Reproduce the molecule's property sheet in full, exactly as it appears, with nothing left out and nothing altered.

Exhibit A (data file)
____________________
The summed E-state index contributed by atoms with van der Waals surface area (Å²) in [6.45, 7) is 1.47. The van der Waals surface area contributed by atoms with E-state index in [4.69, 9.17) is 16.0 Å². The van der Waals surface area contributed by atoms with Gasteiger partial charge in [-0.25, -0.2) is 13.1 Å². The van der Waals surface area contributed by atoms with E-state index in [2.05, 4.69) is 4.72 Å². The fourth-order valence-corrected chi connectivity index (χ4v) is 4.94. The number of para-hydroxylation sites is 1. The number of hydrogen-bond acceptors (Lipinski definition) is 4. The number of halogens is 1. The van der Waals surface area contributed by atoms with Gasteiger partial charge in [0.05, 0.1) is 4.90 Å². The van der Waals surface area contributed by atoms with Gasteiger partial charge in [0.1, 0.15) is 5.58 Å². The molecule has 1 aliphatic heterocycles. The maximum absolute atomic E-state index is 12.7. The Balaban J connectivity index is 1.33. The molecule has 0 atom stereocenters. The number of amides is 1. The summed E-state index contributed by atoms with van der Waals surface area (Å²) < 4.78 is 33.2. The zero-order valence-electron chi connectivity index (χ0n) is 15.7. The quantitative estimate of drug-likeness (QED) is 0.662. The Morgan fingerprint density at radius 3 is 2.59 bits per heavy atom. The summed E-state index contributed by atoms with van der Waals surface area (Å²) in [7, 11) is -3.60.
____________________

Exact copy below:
The summed E-state index contributed by atoms with van der Waals surface area (Å²) in [6.45, 7) is 1.47. The van der Waals surface area contributed by atoms with E-state index in [4.69, 9.17) is 16.0 Å². The van der Waals surface area contributed by atoms with Gasteiger partial charge in [-0.25, -0.2) is 13.1 Å². The van der Waals surface area contributed by atoms with E-state index in [2.05, 4.69) is 4.72 Å². The fourth-order valence-corrected chi connectivity index (χ4v) is 4.94. The number of para-hydroxylation sites is 1. The number of hydrogen-bond acceptors (Lipinski definition) is 4. The number of halogens is 1. The van der Waals surface area contributed by atoms with Gasteiger partial charge in [0.05, 0.1) is 4.90 Å². The van der Waals surface area contributed by atoms with Gasteiger partial charge in [0.1, 0.15) is 5.58 Å². The molecule has 1 aliphatic heterocycles. The maximum absolute atomic E-state index is 12.7. The Balaban J connectivity index is 1.33. The molecule has 0 atom stereocenters. The number of amides is 1. The summed E-state index contributed by atoms with van der Waals surface area (Å²) < 4.78 is 33.2. The zero-order valence-electron chi connectivity index (χ0n) is 15.7. The quantitative estimate of drug-likeness (QED) is 0.662. The Morgan fingerprint density at radius 3 is 2.59 bits per heavy atom. The summed E-state index contributed by atoms with van der Waals surface area (Å²) in [7, 11) is -3.60.